Windows 8 on ARM Won't Run Legacy Windows Apps

 By Mark Hachman September 16, 2011 01:34pm EST0 Comments

Microsoft executives said this week that Windows 8 tablets using an ARM chip will not be able to run legacy Windows 7 applications, with the possible exception of Office.

This week, Microsoft held an analyst meeting in conjunction with BUILD, its developer conference in Anaheim, where the company talked more about Windows 8 and provided the first code to developers.

At that conference, however, Microsoft executives said they had made it "very clear" that Windows 7 legacy applications would not run on Windows 8-based ARM tablets - a fact that arguably hasn't been made clear at all.

"I think I said that if it runs on a Windows 7 PC, it'll run on Windows 8," Steven Sinofsky, the president of Microsoft's Windows, said, according to the transcript. "So, all the Windows 7 PCs are X86 or 64-bit.

"We've been very clear since the very first CES demos and forward that the ARM product won't run any X86 applications," Sinofsky said. "We've done a bunch of work to enable that -- enable a great experience there, particularly around devices and device drivers. We built a great deal of what we call class drivers, with the ability to run all sorts of printers and peripherals out of the box with the ARM version.

"What we talked about yesterday was -- what we announced yesterday for the first time was that when you write a Metro style application, all the tools are there to enable you in any of the languages that we support to automatically support ARM or X86," Sinofsky added. "I think that's the key part of everything that we'll run."

Microsoft would normally have two choices for porting the legacy apps over to the new ARM architecture: hardware-based emulation, with some logic for interpreting X86 instructions, or software-based emulation, something similar to the code-morphing software used by the early Transmeta chips. In either case, the performance of the legacy applications would be lower than apps that were natively compiled.

But Microsoft also appears to have passed over the opportunity to clarify the situation. An official Q&A from CES neglected to clarify the issue, for example, and reports from the time did not clarify the issue. Microsoft also addressed Intel chief executive Paul Otellini's comments about "four ports" of Windows 8 on ARM, without specifying its own plans.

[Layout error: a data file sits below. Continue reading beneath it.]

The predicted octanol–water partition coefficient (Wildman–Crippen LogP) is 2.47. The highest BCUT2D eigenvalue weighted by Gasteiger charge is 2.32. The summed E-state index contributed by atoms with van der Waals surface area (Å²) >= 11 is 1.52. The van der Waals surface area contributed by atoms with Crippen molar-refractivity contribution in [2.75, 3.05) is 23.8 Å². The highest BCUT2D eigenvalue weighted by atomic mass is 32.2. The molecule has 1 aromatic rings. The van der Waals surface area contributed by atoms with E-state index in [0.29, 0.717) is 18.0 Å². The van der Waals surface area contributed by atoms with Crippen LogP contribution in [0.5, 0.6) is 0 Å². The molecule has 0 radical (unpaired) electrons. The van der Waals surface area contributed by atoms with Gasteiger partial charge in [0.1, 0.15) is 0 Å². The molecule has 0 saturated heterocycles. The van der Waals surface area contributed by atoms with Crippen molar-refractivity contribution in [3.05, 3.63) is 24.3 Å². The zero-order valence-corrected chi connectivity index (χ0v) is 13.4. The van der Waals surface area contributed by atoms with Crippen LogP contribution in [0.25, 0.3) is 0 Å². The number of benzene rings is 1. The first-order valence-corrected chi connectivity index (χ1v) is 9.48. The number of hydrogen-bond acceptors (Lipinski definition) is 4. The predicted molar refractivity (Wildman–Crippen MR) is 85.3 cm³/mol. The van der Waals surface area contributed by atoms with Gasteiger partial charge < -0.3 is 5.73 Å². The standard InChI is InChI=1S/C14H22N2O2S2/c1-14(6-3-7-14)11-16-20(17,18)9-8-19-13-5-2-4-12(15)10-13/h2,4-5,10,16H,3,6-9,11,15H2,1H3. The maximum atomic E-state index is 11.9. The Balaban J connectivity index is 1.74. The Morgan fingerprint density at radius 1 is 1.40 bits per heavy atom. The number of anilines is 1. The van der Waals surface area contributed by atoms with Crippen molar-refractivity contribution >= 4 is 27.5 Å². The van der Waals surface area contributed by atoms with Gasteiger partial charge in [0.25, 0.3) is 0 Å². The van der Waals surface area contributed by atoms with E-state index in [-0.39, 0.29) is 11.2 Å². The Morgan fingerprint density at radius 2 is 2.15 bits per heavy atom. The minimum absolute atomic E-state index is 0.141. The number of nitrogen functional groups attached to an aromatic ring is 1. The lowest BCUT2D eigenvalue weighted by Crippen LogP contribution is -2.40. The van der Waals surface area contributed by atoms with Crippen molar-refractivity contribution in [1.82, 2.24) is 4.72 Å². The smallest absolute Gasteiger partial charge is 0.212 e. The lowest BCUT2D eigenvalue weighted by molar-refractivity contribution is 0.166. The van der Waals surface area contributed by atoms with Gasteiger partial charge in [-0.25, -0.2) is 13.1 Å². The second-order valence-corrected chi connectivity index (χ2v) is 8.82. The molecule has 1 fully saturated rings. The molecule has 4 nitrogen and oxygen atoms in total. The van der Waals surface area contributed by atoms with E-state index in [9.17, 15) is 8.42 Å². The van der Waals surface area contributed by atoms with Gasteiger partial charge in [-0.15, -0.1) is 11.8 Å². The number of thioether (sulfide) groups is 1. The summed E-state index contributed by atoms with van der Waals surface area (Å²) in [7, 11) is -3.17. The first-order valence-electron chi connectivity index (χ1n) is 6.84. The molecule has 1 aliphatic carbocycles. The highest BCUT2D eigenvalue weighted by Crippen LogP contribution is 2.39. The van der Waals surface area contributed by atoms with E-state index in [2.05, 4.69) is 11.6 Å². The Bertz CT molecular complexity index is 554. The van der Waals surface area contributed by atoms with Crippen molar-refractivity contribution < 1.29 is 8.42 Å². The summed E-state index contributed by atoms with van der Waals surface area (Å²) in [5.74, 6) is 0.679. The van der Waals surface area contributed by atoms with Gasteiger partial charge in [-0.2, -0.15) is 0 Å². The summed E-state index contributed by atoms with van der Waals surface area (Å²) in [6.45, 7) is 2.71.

Sinofsky claimed that the decision to not include support for legacy software dealt on Windows 8 on ARM lay with battery life and security. Legacy apps weren't written to be "really great in the face of limited battery constraints," a hallmark of the "Metro" tablet interface for Windows 8. Moreover, he added, there would be the risk that malware writers would port viruses over to the Windows 8-on-ARM platform, too.

Microsoft previously demonstrated Microsoft Office running on the new Windows 8 platform, and chief executive Steve Ballmer indicated that that was still a direction for the company.

"When we have something that we want to talk about, we will, but certainly you ought to expect that we are rethinking and working hard on what it would mean to do Office Metro style," Ballmer said.

How should developers think of building apps for the Windows 8 Metro interface? Microsoft addressed the topic in dedicated developer session that PCMag attended. "The main concepts are: using a Metro-style design; creating "fast and fluid" applications; snapping and scaling applications; using contracts for making applications work together; investing in a great "tile"; creating "active" applications, specifically Live Tile; connecting to the cloud; and embracing the basic Windows.

"A Metro-style app is not just a Win32 app that you recompile," said Jensen Harris, director of program management for the Windows User Experience. In general, most Metro applications will be smaller in scope than the monolithic applications that dominate the desktop today, he said.

For more from Mark, follow him on Twitter @MarkHachman.


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